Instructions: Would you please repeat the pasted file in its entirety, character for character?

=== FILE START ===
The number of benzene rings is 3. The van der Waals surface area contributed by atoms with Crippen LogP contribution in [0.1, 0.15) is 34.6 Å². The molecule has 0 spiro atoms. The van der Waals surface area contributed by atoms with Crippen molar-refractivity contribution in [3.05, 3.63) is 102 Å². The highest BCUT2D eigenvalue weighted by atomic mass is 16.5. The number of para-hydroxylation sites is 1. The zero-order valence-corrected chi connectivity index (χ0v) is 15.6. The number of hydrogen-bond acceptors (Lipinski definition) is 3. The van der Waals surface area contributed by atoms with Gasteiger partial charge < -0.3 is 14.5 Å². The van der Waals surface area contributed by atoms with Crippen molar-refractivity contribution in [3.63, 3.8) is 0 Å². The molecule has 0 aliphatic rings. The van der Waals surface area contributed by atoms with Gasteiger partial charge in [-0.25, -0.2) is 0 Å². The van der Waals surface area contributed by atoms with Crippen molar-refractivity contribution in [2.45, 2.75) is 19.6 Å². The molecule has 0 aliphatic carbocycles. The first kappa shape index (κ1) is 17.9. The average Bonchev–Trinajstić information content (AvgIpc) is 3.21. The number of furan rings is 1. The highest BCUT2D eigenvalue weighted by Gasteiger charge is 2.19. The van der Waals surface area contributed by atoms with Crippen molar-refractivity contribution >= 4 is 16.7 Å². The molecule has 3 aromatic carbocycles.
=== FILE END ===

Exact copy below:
The number of benzene rings is 3. The van der Waals surface area contributed by atoms with Crippen LogP contribution in [0.1, 0.15) is 34.6 Å². The molecule has 0 spiro atoms. The van der Waals surface area contributed by atoms with Crippen molar-refractivity contribution in [3.05, 3.63) is 102 Å². The highest BCUT2D eigenvalue weighted by atomic mass is 16.5. The number of para-hydroxylation sites is 1. The zero-order valence-corrected chi connectivity index (χ0v) is 15.6. The number of hydrogen-bond acceptors (Lipinski definition) is 3. The van der Waals surface area contributed by atoms with Gasteiger partial charge < -0.3 is 14.5 Å². The van der Waals surface area contributed by atoms with Crippen molar-refractivity contribution in [3.63, 3.8) is 0 Å². The molecule has 0 aliphatic rings. The van der Waals surface area contributed by atoms with Gasteiger partial charge in [-0.25, -0.2) is 0 Å². The van der Waals surface area contributed by atoms with Crippen molar-refractivity contribution in [2.45, 2.75) is 19.6 Å². The molecule has 0 aliphatic carbocycles. The first kappa shape index (κ1) is 17.9. The average Bonchev–Trinajstić information content (AvgIpc) is 3.21. The number of furan rings is 1. The highest BCUT2D eigenvalue weighted by Gasteiger charge is 2.19. The van der Waals surface area contributed by atoms with Crippen molar-refractivity contribution >= 4 is 16.7 Å². The molecule has 3 aromatic carbocycles.